As the title psychopath of Mr. Brooks, Kevin Costner plays an executive good citizen — the kind of fellow who wins Man of the Year awards — who is also a brilliant serial killer, and the actor, looking sleek in dark hair, with that politician’s wary fish-lipped smile, slips into this image-shifting role as if it were a crisply tailored suit. Mr. Brooks’ homicidal desires may be invisible to the world, but they’re right in front of us. The killer inside — his id, his Mr. Hyde — is played by William Hurt, who keeps popping up in Brooks’ office or the back of his car, cackling with delight to goad him into another murder. It’s a fascinating strategy: Hurt acts out the killer’s sick inner child so that Costner doesn’t have to.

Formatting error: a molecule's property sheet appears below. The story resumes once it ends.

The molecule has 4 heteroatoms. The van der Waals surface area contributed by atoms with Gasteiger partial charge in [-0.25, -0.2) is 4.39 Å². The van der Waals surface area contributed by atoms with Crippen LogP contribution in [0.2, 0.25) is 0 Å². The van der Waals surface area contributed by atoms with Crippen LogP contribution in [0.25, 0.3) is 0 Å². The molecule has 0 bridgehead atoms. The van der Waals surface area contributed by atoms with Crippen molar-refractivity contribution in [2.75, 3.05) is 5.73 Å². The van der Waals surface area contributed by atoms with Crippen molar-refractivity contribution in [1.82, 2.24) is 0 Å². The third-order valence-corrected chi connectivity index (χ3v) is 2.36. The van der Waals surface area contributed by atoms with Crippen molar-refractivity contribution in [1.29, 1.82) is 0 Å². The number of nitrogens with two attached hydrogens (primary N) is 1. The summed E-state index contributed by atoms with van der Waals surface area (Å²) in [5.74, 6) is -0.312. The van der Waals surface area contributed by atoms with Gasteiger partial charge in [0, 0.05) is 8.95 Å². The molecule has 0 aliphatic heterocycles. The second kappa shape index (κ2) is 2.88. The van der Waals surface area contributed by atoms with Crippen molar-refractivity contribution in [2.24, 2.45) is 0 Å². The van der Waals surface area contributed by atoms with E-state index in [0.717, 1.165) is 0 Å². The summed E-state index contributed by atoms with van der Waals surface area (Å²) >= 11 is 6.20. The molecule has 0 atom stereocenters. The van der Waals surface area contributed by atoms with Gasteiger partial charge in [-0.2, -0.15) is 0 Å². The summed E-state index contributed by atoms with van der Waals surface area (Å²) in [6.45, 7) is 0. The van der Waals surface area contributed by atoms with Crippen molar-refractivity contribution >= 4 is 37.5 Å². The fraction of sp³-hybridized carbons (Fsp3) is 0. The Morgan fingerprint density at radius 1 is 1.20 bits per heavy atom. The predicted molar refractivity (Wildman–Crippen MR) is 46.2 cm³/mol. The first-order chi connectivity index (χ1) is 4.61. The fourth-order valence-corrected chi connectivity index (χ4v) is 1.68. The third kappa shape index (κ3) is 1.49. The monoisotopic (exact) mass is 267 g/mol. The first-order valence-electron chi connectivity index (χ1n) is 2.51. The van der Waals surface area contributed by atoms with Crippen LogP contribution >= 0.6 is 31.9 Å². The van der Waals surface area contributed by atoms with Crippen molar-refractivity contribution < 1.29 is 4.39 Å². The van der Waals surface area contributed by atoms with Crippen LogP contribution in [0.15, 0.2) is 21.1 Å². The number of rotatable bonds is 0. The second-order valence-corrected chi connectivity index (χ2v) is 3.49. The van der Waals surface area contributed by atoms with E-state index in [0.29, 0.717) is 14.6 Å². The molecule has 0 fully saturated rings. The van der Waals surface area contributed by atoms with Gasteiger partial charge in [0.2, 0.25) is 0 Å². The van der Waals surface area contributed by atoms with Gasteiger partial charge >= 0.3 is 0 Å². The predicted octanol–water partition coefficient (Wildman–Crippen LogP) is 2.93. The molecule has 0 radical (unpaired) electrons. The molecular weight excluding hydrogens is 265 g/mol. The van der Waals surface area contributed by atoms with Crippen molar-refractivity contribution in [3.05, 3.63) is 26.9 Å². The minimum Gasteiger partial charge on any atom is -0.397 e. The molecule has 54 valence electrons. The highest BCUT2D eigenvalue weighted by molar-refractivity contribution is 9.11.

Mr. Brooks begins promisingly, but it grows steadily more preposterous as it goes along, becoming the first feel-good serial-killer movie. Dane Cook, still trapped in his innocuous comedy rhythms, turns up as a disturbed young man who has photographed (through a convenient open window shade) Brooks’ latest handgun execution. He tries to blackmail the killer into taking him on his next ”outing,” but their relationship converts the movie, in essence, into a far-fetched buddy film. Things just get worse from there. Did Brooks need to have a collegiate daughter who’s a chip off the old psycho? And the Costner/Hurt duality should get thornier; instead, the film’s notion of complication is to have these two collapse into a teary hug. Costner’s bold career move turns out to be a thriller in which even the dark side cares. C